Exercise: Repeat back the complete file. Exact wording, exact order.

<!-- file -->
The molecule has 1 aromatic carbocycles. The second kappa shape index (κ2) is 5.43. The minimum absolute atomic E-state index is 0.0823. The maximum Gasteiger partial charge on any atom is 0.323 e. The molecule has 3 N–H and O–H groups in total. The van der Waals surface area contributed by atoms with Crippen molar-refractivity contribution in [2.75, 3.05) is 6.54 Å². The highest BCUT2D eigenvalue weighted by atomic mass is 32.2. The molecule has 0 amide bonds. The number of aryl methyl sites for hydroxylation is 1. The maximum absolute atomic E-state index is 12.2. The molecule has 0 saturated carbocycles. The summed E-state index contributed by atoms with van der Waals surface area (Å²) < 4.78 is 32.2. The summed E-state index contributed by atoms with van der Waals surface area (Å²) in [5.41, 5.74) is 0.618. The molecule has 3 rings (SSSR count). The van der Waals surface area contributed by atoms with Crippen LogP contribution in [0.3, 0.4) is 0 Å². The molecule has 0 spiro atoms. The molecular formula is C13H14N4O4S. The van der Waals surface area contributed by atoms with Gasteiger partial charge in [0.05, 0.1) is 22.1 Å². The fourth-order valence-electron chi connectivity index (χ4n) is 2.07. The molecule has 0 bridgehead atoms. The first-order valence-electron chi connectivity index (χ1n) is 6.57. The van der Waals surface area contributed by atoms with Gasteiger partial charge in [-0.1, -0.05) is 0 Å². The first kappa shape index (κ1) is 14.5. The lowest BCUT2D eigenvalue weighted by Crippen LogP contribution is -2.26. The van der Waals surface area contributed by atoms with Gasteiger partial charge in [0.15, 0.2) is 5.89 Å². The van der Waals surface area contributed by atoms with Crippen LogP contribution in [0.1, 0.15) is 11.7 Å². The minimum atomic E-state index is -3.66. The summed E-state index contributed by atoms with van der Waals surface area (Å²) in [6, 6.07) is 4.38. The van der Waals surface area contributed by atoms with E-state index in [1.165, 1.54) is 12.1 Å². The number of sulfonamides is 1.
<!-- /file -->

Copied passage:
The molecule has 1 aromatic carbocycles. The second kappa shape index (κ2) is 5.43. The minimum absolute atomic E-state index is 0.0823. The maximum Gasteiger partial charge on any atom is 0.323 e. The molecule has 3 N–H and O–H groups in total. The van der Waals surface area contributed by atoms with Crippen molar-refractivity contribution in [2.75, 3.05) is 6.54 Å². The highest BCUT2D eigenvalue weighted by atomic mass is 32.2. The molecule has 0 amide bonds. The number of aryl methyl sites for hydroxylation is 1. The maximum absolute atomic E-state index is 12.2. The molecule has 0 saturated carbocycles. The summed E-state index contributed by atoms with van der Waals surface area (Å²) < 4.78 is 32.2. The summed E-state index contributed by atoms with van der Waals surface area (Å²) in [5.41, 5.74) is 0.618. The molecule has 3 rings (SSSR count). The van der Waals surface area contributed by atoms with Crippen LogP contribution in [0.3, 0.4) is 0 Å². The molecule has 0 spiro atoms. The molecular formula is C13H14N4O4S. The van der Waals surface area contributed by atoms with Gasteiger partial charge in [0.05, 0.1) is 22.1 Å². The fourth-order valence-electron chi connectivity index (χ4n) is 2.07. The molecule has 0 bridgehead atoms. The first-order valence-electron chi connectivity index (χ1n) is 6.57. The van der Waals surface area contributed by atoms with Gasteiger partial charge in [-0.1, -0.05) is 0 Å². The first kappa shape index (κ1) is 14.5. The lowest BCUT2D eigenvalue weighted by Crippen LogP contribution is -2.26. The van der Waals surface area contributed by atoms with Gasteiger partial charge in [0.15, 0.2) is 5.89 Å². The van der Waals surface area contributed by atoms with Crippen LogP contribution in [0.1, 0.15) is 11.7 Å². The minimum atomic E-state index is -3.66. The summed E-state index contributed by atoms with van der Waals surface area (Å²) in [6, 6.07) is 4.38. The van der Waals surface area contributed by atoms with E-state index in [1.165, 1.54) is 12.1 Å². The number of sulfonamides is 1.